But we’re in our 50s.  And even as we’re experiencing them, we know those storms will pass, that the force is temporary and its weight an illusion.  Climate change and the state of global politics isn’t — but we know we’ll be able to cope with it, again, in the morning.  But there is knowledge to be distilled from the anxieties that make themselves known.  When we let ourselves stay in the eye of it, we see real wisdom, the deepest questions and yearnings about who we are, who we can be.

The great thing about being 54 and having a few tools at our disposal is that we then have the capacity to look at those moments and reflect, understand what we want and who we are more fully, more deeply.  And we have the strength, the force of will, the — dare I say, grit — to do something with that knowledge.

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I remember once, when I was in my early 30s, having dinner with a woman who was turning 50, and I asked her what she had learned she would want to share with younger women.  The question made her uncomfortable and sort of pissed off.  I think it was the first time I really realized that the wisdom that “comes with age” also requires engagement with self-reflectiveness, clarity about what aging is meaning to us.  And if we don’t have that, aging makes us feel only loss, deterioration, fear.

I have long appreciated the notion that women’s , 60s and 70s can be a “gift of time” – a space to be creative and fully authentic, unleashed from roles and rules.  I am coming to believe that this time of straddling of fertility/menopause can be a gift of self-reflexivity.  The hormones, the cramps, the fatigue — they’re not fun.  They’re not the journey to self-reflection I might choose.  But their noisiness helps me not ignore things I should be paying attention to. What do I want to be doing as I enter the semi-retirement decade?  What IS my legacy?  How can I navigate the world with grace?  Where am I operating out of fear or safety, and how can I change that?  How do I want to care for my body as it ages?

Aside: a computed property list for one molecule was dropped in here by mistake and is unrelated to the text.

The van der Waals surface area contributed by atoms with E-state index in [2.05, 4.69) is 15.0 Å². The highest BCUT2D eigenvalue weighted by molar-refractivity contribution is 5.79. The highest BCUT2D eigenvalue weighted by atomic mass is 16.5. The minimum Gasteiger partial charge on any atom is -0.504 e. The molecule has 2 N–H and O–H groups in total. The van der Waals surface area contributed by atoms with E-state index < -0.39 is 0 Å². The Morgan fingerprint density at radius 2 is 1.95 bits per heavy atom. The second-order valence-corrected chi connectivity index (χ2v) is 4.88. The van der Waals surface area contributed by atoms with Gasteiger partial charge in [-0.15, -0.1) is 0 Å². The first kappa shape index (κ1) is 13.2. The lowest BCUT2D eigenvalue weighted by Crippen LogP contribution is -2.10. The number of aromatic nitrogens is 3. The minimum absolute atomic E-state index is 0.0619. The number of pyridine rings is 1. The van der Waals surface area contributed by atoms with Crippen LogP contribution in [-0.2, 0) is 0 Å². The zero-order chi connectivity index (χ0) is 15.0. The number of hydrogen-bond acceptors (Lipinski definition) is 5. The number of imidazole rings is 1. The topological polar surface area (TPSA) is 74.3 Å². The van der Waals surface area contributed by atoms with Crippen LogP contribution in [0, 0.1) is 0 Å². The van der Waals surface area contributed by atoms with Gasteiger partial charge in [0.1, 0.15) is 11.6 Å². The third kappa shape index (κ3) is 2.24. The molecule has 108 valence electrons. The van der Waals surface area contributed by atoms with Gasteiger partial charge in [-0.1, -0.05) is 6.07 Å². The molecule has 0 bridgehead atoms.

What about you?  Are you over 50 and still having periods?  And what meaning are you making of it?

 

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Fieldpoppy is Cate Creede, who lives, works, and cramps in Toronto.  She coloured her hair grey last week but still can’t make it look the way it did when she left the salon.

 

 

 

 

 

3 thoughts on “Middle aged menstruation: an update

  1. I hear you. I was so upset and angry the other day when I had both menstrual cramps and hot flashes. My family doctor assures me it’s just bad luck. Thanks for blogging about this and putting your experience out there.

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  2. I’m 55 and still have a period every month or sometimes every other month. I have always considered periods an inconvenience and resented them at twelve years old — who needs that at twelve? I’m a little embarrassed to mention if I have cramps or a period in front of acquaintances, as if they’ll think I’m either joking or some kind of freak — but that’s just a passing sensation. Just like at twelve I tell myself, well, there’s nothing I can do about it! And I do believe the longer I have periods the longer I have some bit of youthful health. I eat healthy and lift weights and have few, mild symptoms of perimenopause. Thanks for your posts on this topic.

    Liked by 1 person